5 Key Rules for Brands Using Emojis
Emojis have become a common part of digital communication, particularly across social media and messaging apps. They’re a fun, cute way to add personality to a friendly conversation or express emotion when words don’t feel like they’re enough. For brands, however, they’re a different ballgame and something that should be used strategically.
Previously reserved for personal conversations, emojis have made their way into corporate communication over the past couple years. But just like proper punctuation, grammar, and spelling, there are right and wrong ways to use emojis. And as most brands establish guides for written tone and style, any customer engagement team should have a similar guide for how to use (or not use) them.
1. Don’t overuse emojis
Just like ending a sentence with one exclamation point is enough, one emoji is usually enough. Sure, there are exceptions when 2 or more emojis might be appropriate in a specific context, but responding to a customer’s funny comment with 😂 is just as effective as, and certainly less spammy than, responding with 😂😂😂😂😂😂.
Emojis aren’t punctuation; they don’t need to end every sentence. In some cases, especially positive interactions, they can be a fun way to add emotion and personality to a message, but they shouldn’t be required for the customer to understand your intended tone.
Which brings us to the next point…
2. Emojis are not a substitute for clear writing
There is such an array of facial expressions represented in emojis, but remember that your written message should convey the proper tone without them. And in some cases, particularly around sensitive customer issues or negative experiences, emojis are entirely inappropriate.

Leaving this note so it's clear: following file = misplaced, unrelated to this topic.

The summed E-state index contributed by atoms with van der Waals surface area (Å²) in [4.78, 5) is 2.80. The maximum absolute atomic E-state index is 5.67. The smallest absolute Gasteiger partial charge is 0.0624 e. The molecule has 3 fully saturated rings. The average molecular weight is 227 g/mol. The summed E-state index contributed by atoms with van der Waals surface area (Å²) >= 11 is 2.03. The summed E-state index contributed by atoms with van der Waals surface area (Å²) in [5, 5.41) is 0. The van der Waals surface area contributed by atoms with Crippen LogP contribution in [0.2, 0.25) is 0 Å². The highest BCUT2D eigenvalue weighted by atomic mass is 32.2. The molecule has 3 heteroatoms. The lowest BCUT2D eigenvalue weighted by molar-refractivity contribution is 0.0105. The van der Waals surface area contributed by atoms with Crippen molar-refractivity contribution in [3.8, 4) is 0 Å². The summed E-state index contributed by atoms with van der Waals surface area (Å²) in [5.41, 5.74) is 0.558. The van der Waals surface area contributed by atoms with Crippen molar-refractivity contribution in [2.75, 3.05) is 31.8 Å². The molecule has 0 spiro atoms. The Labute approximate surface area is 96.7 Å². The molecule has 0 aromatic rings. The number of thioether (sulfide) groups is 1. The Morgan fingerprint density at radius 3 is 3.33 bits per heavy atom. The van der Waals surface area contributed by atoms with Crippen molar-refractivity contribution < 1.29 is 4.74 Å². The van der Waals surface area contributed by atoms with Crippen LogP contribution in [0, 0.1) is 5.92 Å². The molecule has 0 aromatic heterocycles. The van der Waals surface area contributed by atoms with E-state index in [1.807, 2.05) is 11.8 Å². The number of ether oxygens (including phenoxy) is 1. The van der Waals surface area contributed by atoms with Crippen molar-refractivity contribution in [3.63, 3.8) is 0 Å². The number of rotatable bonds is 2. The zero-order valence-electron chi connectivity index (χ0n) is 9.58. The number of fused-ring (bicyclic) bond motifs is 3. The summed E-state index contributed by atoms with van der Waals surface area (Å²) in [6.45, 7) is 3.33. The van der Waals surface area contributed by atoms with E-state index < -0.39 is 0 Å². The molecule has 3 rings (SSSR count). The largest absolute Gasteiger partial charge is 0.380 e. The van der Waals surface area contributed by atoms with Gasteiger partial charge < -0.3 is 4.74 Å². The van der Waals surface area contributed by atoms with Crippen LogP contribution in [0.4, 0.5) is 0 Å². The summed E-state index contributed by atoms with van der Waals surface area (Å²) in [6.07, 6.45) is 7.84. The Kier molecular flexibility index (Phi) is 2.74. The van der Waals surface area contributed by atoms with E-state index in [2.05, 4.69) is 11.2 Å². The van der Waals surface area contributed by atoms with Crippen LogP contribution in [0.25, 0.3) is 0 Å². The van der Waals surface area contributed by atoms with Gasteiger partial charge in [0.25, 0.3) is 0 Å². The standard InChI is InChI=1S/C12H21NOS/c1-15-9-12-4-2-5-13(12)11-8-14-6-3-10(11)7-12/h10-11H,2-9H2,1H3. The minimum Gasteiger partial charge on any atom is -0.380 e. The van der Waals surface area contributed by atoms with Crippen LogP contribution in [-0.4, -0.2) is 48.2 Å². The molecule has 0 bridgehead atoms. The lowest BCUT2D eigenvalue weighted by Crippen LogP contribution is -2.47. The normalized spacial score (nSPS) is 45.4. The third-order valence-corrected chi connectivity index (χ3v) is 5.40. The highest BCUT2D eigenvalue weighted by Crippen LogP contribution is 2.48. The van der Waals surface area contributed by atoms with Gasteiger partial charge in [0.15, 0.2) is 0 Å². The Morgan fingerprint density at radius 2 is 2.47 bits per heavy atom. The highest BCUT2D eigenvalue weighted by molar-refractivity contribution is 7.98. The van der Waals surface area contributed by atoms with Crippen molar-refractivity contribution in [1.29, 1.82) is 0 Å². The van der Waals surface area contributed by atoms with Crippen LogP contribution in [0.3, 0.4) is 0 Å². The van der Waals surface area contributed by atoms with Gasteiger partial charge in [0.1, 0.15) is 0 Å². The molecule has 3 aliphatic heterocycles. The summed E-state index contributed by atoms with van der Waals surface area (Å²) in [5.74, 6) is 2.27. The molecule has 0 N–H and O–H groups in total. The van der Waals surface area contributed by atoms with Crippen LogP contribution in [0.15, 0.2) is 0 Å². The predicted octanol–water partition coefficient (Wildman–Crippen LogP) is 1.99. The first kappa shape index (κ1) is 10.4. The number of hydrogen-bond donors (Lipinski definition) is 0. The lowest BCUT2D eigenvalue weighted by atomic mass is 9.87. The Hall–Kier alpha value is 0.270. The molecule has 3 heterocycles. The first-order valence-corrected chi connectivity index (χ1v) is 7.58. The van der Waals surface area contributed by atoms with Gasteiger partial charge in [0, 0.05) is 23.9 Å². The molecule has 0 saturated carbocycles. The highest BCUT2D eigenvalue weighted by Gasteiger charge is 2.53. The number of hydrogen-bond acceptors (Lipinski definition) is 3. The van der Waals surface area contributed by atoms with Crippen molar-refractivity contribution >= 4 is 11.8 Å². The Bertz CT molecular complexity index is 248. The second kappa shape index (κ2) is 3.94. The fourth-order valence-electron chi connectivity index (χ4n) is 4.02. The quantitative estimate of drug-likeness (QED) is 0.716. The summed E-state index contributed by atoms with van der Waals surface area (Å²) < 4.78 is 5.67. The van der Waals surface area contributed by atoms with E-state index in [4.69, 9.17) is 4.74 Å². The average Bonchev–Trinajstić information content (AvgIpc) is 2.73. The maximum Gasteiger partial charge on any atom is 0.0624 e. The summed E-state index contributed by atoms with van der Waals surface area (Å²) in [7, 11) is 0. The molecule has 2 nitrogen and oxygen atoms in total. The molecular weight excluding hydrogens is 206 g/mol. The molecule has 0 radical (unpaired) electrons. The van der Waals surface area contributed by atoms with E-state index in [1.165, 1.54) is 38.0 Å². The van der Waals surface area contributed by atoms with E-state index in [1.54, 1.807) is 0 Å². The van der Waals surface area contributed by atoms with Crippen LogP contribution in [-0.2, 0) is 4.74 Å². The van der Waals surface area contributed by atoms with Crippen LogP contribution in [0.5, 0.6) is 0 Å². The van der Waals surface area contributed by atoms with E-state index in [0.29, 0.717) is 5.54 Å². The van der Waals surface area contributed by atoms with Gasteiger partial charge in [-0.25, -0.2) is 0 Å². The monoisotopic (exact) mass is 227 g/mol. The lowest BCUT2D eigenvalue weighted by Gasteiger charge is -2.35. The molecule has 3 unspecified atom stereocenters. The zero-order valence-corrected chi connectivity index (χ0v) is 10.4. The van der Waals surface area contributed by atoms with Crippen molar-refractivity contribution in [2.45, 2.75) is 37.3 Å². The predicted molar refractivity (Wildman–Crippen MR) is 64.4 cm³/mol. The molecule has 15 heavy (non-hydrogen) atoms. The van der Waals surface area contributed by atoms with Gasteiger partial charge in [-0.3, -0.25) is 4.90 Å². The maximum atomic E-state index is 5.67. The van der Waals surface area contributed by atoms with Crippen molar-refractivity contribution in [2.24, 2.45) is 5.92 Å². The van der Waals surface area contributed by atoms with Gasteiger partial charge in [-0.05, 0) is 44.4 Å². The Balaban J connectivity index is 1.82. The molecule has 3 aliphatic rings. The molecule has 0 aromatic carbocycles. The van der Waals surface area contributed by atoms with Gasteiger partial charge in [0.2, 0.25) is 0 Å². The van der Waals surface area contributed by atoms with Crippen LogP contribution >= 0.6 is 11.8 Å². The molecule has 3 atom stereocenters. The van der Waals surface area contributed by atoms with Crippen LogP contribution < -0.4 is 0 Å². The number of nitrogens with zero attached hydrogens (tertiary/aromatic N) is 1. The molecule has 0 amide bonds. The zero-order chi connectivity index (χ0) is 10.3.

A good practice that will keep your writing sharp in the age of emojis: ask yourself, If I remove the emoji, does my tone still come across correctly?
3. Know emojis’ “other” meanings
The eggplant and peach emojis are great examples of this. While you may not feel compelled to use them in most customer interactions, if you ever do want to include a fruit or vegetable in your message, better to choose some with less room for interpretation.
Emojipedia is a great place to check for potential double meanings.
4. Don’t lick your customers
Emojis like 😛, 😋, 😜, and 😝 can be used to represent playfulness, but for most brands, these tongue-out emojis are too casual. If you were assisting a customer in an in-person setting, you wouldn’t stick your tongue out at them, so don’t do it online, either. The tongue-less versions of those same emojis are far more appropriate (😃😉😆).
5. Know how emojis will display across platforms and devices
Take one of the tongue examples from #4: 😋. On Facebook, Messenger, and Samsung devices, it displays with the tongue up, as if to be savoring delicious food. But on most other platforms, the tongue is down, which most people would interpret as joking or silliness.
Similarly, the pencil emoji points left on some platforms and right on others. If you want to pair it with a piece of paper to indicate writing, you’ll need to choose the correct side of the paper depending on the platform. Don’t overlook the great aesthetic difference between 📄✏️ and ✏️📄.
With emojis, as with all written communication, the devil is in the details. As a brand, careful use of emojis will ensure you convey the right emotion at the right time while maintaining the appropriate level of professionalism. Texting your best friend, on the other hand? Feel free to go crazy.This entry was posted in Social Media. Bookmark the permalink.
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